Photonics

Stabilizing Microwave Frequency of a Photonic Oscillator

Microwave frequency is stabilized by stabilizing optical frequency to an atomic transition. NASA’s Jet Propulsion Laboratory, Pasadena, California A scheme for stabilizing the frequency of a microwave signal is proposed that exploits the operational characteristics of a coupled optoelectronic oscillator (COEO) and related optoelectronic equipment. An essential element in the scheme is a fiber mode-locked laser (MLL), the optical frequency of which is locked to an atomic transition. In this scheme, the optical frequency stability of the mode-locked laser is transferred to that of the microwave in the same device. Relative to prior schemes for using wideband optical frequency comb to stabilize microwave signals, this scheme is simpler and lends itself more readily to implementation in relatively compact, rugged equipment. The anticipated development of small, low-power, lightweight, highly stable microwave oscillators based on this scheme would afford great benefits in communication, navigation, metrology, and fundamental sciences.

Posted in: Tech Briefs, ptb catchall, Photonics, Briefs

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Microwave Oscillators Based on Nonlinear WGM Resonators

Optical signals are phase-modulated with spectrally pure microwave signals. NASA’s Jet Propulsion Laboratory, Pasadena, California Optical oscillators that exploit resonantly enhanced four-wave mixing in nonlinear whispering-gallery-mode (WGM) resonators are under investigation for potential utility as low-power, ultra-miniature sources of stable, spectrally pure microwave signals. There are numerous potential uses for such oscillators in radar systems, communication systems, and scientific instrumentation.

Posted in: Tech Briefs, ptb catchall, Photonics, Briefs

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Fiber-Optic Gratings for Lidar Measurements of Water Vapor

These are highly selective, lightweight, tunable optical filters. Langley Research Center, Hampton, Virginia Narrow-band filters in the form of phase-shifted Fabry-Perot Bragg gratings incorporated into optical fibers are being developed for differential-absorption lidar (DIAL) instruments used to measure concentrations of atmospheric water vapor. The basic idea is to measure the relative amounts of pulsed laser light scattered from the atmosphere at two nearly equal wavelengths, one of which coincides with an absorption spectral peak of water molecules and the other corresponding to no water vapor absorption. As part of the DIAL measurement process, the scattered light is made to pass through a filter on the way to a photodetector. Omitting other details of DIAL for the sake of brevity, what is required of the filter is to provide a stop band that:

Posted in: Tech Briefs, ptb catchall, Photonics, Briefs

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Simplifying Beam Measurements in Real Time

Beam collimation measurements can be made with a test lens and beam profiler. Photon, Inc., San Jose, California A common misconception is that beam collimation angle measurements must involve a least two or more beam size measurements along the beam path. For this reason, collimation measurements are often viewed as complicated and time-consuming. Real-time collimation angle measurements are considered out of the question.

Posted in: Tech Briefs, ptb catchall, Photonics, Briefs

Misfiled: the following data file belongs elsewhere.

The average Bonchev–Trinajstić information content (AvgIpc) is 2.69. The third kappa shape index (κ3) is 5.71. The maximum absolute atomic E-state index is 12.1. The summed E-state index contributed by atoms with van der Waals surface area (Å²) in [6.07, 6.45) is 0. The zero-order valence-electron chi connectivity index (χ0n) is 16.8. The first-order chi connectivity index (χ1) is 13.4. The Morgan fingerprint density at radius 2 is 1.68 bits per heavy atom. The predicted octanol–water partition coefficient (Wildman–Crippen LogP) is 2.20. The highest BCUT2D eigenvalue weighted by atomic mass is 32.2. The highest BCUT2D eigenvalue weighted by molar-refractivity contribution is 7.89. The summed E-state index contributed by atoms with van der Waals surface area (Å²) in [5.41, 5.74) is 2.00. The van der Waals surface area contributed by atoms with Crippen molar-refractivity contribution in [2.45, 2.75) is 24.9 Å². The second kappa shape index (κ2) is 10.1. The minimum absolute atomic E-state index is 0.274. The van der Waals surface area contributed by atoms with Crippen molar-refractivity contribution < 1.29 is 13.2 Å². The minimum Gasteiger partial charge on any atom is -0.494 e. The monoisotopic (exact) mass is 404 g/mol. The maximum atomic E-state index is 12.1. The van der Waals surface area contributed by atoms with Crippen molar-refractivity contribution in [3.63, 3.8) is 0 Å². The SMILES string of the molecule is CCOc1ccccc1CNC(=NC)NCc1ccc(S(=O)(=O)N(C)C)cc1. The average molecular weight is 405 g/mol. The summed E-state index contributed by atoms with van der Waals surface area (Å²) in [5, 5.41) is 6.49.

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Pointing Reference Scheme for Free-Space Optical Communications Systems

A technique is proposed for referencing infrared transmit lasers with silicon detectors. NASA’s Jet Propulsion Laboratory, Pasadena, California A scheme is proposed for referencing the propagation direction of the transmit laser signal in pointing a free-space optical communications terminal. This recently developed scheme enables the use of low-cost, commercial silicon-based sensors for tracking the direction of the transmit laser, regardless of the transmit wavelength. Compared with previous methods, the scheme offers some advantages of less mechanical and optical complexity and avoids expensive and exotic sensor technologies.

Posted in: Tech Briefs, ptb catchall, Photonics, Briefs

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Single-Phase Rare-Earth Oxide/Aluminum Oxide Glasses

These glasses are suitable for advanced optical applications. Marshall Space Flight Center, Alabama Glasses that comprise rare-earth oxides and aluminum oxide plus, optionally, lesser amounts of other oxides, have been invented. The other oxide(s) can include SiO2, B2O3, GeO2, and/or any of a variety of glass-forming oxides that have been used heretofore in making a variety of common and specialty glasses. The glasses of the invention can be manufactured in bulk single-phase forms to ensure near uniformity in optical and mechanical characteristics, as needed for such devices as optical amplifiers, lasers, and optical waveguides (including optical fibers). These glasses can also be formulated to have high indices of refraction, as needed in some of such devices.

Posted in: Tech Briefs, ptb catchall, Photonics, Briefs

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Distributed Intelligence Drives High-Energy Laser Manufacturing

Historically, high-energy (Joule-class) nanosecond YAG lasers have been confined primarily to laboratory research facilities and government labs. System designs were unique for each facility and the low number of systems worldwide made the learning curve for system improvement slow. It is only in recent years that the maturity of the technology has reached a state that makes it possible to consider these lasers for industrial applications.

Posted in: Features, ptb catchall, Photonics, Articles

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